Analysis

Nerve agent in our midst is haunting, dangerous — and divisive

The U.K. is seeking international verification to help stamp out skepticism after declaring it's highly likely that Russia poisoned a former Russian spy and his daughter on British soil.

Deterrence, investigation by independent watchdog crucial to defeat skeptics

Soldiers wearing protective clothing remove a police vehicle from a parking lot in Salisbury, England, on March 11. The following day, U.K. Prime Minister Theresa May said a former Russian spy who lived in Salisbury was poisoned by a military-grade nerve agent developed in the Soviet Union. (Henry Nicholls/Reuters)

The nerve agent deployed in our midst targeted two people in Britain, but it haunts us all.

It has prompted swift international condemnation, sharply raised tensions between Russia and the West — and it might have touched the lives of as many as 500 unsuspecting people who were in the wrong place at the wrong time.

Even more disturbingly, the attack — perpetrated before the end of the first quarter of 2018 — confirms yet again we seem to be in an age when nerve-agents-as-murder-weapons have gone mainstream.

Like others before it — most notably in Syria, and the Kuala Lumpur airport last year — the brazen attack on former Russian spy Sergei Skripal and his daughter in Salisbury serves as a reminder that red lines will be pushed if such acts go unpunished.

Just days before its presidential election, Russia stands accused of being behind this latest outrage. It has strongly disputed the charge and has even suggested it was a false flag operation by the British themselves to sully its reputation. It has demanded access to a sample of the agent and the findings pointing to its complicity.

Though naturally it is the loudest and most skeptical, Russia isn't the only party sowing doubt about British Prime Minister Theresa May's conclusions — or even about the best way forward now that a red line has been pushed again.

The French president's spokesperson described May's actions as "fantasy politics," and said, "Once the elements are proven, then the time will come for decisions to be made."

Theresa May announced the sanctions against Russia after Moscow ignored a deadline to explain how a nerve agent developed by the Soviet Union was used to target a former spy in England. 9:58

Even in the British parliament, Labour leader Jeremy Corbyn said more evidence was necessary to establish whether Russia was directly behind the attack, or had lost control over the nerve agent it developed, as May suggested was possible earlier this week.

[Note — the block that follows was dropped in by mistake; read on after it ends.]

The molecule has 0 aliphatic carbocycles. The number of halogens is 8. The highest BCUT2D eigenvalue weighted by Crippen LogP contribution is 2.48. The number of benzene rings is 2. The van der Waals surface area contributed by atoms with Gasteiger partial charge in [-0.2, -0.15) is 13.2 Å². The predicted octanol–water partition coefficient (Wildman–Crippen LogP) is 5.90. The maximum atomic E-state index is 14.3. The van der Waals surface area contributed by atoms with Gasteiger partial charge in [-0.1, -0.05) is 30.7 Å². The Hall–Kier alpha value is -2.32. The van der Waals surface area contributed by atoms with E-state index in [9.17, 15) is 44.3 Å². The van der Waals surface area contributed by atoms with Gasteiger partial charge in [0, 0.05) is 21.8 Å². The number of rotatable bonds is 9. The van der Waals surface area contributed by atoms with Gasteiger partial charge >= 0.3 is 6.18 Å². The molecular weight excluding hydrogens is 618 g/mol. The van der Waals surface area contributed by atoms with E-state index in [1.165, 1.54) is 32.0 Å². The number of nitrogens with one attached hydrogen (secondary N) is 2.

May has said she is pushing for a "robust international response."

U.K., allies unite with new statement 

Nothing of the kind is happening yet. But on Thursday, the U.S., Germany, the U.K. and France issued a strongly worded joint statement, asserting they "share the U.K. assessment that there is no plausible alternative explanation" besides Russia's involvement, and that "its failure to address the legitimate request by the U.K. government further underlines its responsibility. 

"We call on Russia to address all questions related to the attack in Salisbury."

Sergei Skripal, 66, and his daughter Yulia, 33, were found slumped over and unresponsive on a park bench on March 4 shortly after they left an Italian restaurant in Salisbury. (Misha Japaridze/AP; Yulia Skripal/Facebook via AP)

May had elicited symbolic support and condemnations of Russia from members of the UN Security Council, including the U.S.; from NATO, and others, including Canada. Notably, the Global Affairs statement on Wednesday quotes Chrystia Freeland condemning the "despicable" use of the chemical agent, adding that Russia's likely involvement in this attack is a serious breach of the international "rules-based order" — but like the joint statement Thursday from the U.S. and European countries, she offers no specific remedy or appropriate response.

On Thursday, a more strongly worded statement from Prime Minister Justin Trudeau said, "The United Kingdom can count on Canada's full support in efforts to hold Russia to account for this unacceptable and unlawful behaviour."

Calls for international co-operation 

What Freeland did counsel is for "all states" to co-operate fully with British investigators.

Corbyn, too, stressed the importance of further investigation, including one by the Organization for the Prohibition of Chemical Weapons (OPCW).